The humerus of Brachiosaurus altithorax, part 3: the airport mount
May 22, 2014
Last time we looked at the humeri in the Field Museum’s mounted Brachiosaurus skeleton — especially the right humerus, which is a cast from the holotype, while the left is a sculpture. But Matt’s and my photos of that mount are all pretty much useless scientifically — partly because we were terrible photographers back then, but also partly because the very light background of sky tended to put the skeleton into silhouette and lose a lot of detail.
But fortunately there’s another Brachiosaurus in Chicago!
(We’ve featured this mount once before.)
This in fact the original Brachiosaurus mount that was erected in the Field Museum’s main hall in 1993. When a certain vulgar, over-studied theropod was installed in that hall in 2000, the surprising decision was made to remove the Brachiosaurus to “make room” for it (even though it’s objectively tiny). The mount was not built to be exposed to the elements, so it couldn’t just be moved outdoors. Instead, a new one was made from more suitable materials for the picnic area, and the original mount was moved to O’Hare Airport.
[Aside: what the heck were the museum thinking when they booted Brachiosaurus out of the main hall? However much you love T. rex, and I admit I do, Sue makes a feeble centrepiece compared with a brachiosaur. I can only assume there was some subtle political motivation for reducing their main hall’s Awesome Quotient so dramatically. The poor thing was only there seven years.]
Anyway, the original mount is now at Terminal 1 at O’Hare Airport, where it can be photographed less inadequately than outdoors. Here are those contrasting humeri again: the real cast on the right side of the animal (left side of photo) and the sculpture on the left (right side of photo):
And a zoom into the relevant section:
As it happens, I flew into a different terminal at O’Hare. But I knew that this mount was in Terminal 1, so before I get the transit to my hotel, I dragged my luggage across to Terminal 1 and begged the ticket clerk to let me through into the departure area so I could look at it. I don’t now remember exactly what the sequence of events was, but I do recall that phone-calls were made and supervisors were consulted. In the end, someone on staff gave me a platform ticket, and I was able to go and spend a quality hour with this glorious object.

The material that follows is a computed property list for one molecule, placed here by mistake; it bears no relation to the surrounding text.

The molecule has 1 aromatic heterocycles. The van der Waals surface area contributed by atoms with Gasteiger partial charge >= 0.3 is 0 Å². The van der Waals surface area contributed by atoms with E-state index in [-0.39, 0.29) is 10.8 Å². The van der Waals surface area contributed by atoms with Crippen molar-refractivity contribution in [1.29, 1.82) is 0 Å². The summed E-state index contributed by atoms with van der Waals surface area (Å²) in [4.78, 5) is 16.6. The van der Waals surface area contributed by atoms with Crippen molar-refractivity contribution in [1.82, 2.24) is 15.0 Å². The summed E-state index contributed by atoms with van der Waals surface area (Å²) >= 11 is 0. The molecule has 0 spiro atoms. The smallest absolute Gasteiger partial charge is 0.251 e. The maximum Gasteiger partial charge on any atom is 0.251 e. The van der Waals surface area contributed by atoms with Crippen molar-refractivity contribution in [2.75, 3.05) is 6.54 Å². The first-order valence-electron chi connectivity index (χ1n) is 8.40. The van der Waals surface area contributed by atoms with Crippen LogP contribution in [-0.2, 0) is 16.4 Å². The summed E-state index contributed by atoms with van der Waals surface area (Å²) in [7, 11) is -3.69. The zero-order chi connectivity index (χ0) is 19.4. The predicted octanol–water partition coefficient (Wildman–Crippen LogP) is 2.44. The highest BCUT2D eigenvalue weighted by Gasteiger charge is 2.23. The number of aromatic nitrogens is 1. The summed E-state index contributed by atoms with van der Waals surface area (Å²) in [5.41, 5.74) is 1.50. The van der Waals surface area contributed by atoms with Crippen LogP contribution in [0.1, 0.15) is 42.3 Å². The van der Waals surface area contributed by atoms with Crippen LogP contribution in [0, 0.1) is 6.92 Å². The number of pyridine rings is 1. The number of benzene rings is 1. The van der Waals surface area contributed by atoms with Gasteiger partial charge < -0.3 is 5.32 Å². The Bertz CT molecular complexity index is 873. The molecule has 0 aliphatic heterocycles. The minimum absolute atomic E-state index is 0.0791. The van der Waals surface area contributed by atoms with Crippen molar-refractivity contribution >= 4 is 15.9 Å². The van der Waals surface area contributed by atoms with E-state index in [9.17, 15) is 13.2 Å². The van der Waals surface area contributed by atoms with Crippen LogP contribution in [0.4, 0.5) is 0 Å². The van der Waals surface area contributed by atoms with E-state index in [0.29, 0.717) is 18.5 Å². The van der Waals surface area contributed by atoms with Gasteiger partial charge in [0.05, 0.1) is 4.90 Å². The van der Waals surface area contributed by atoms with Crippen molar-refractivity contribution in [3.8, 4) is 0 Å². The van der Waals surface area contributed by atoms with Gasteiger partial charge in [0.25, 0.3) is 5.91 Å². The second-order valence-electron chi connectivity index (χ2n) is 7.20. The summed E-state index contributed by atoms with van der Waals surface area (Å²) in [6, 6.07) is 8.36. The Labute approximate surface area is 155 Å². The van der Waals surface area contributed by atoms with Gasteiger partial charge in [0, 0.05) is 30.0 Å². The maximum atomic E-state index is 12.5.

It also meant I got to watch nearly every single traveller amble straight past Brachiosaurus giving it literally not even a single glance — see the first photo for an example. Truly depressing.
Anyway, I was able to get some slightly better photos of this cast humerus than I subsequently got of the outdoor mount. Though not very many, because — stop me if you’ve heard this — I was young and stupid then.
Anyway, here is the humerus in anterior view. Or as close to anterior as I could manage. By holding the camera above my head, I could get it nearly level with the distal margin of the mounted bone, so what we have here is really more like anterodistal:
And here is that some bone in lateral view (again, really laterodistal). From this angle, you can really see how shapeless parts of the lateral border of the cast are — which is off, because there are sharp lips on the actual fossil.
In terms of general appreciation of the bone, this next one, in anterolaterodistal view, is probably best — the light caught it in an informative way. Unfortunately, I cut off the distal margin. Sorry.
As you can see, the level of detail in the cast is mostly pretty good. For example, you can clearly make out the broken-off base of the deltopectoral crest (the tall light-coloured oval about a quarter of the way down and a third of the way across the bone). That makes the lumpenness of the distal part of the lateral aspect all the more mysterious.
Finally, here are both humeri, more or less from the left, so that the real cast is in something approaching medial view.
From this angle, you can see that the humerus is noticeably less anteroposteriorly deep than its transverse width. We’ll see this theme cropping up again with brachiosaur limb bones — stay tuned for future posts!
Also of interest: the very nice sculpted humerus on the left side has a complete deltopectoral crest — modelled, I imagine, after those of the various Giraffatitan humeri. It also has a finished distal end which is much broader than that of the cast humerus. In this, it’s probably right, as the real bone suffered from some decay.
And that, I am afraid, is all: stupidly, I neglected to photograph the humerus in posterior aspect, or any of the diagonals other than anterolateral.
Next time: exciting news about the relative breadth of humerus and femur in brachiosaurs!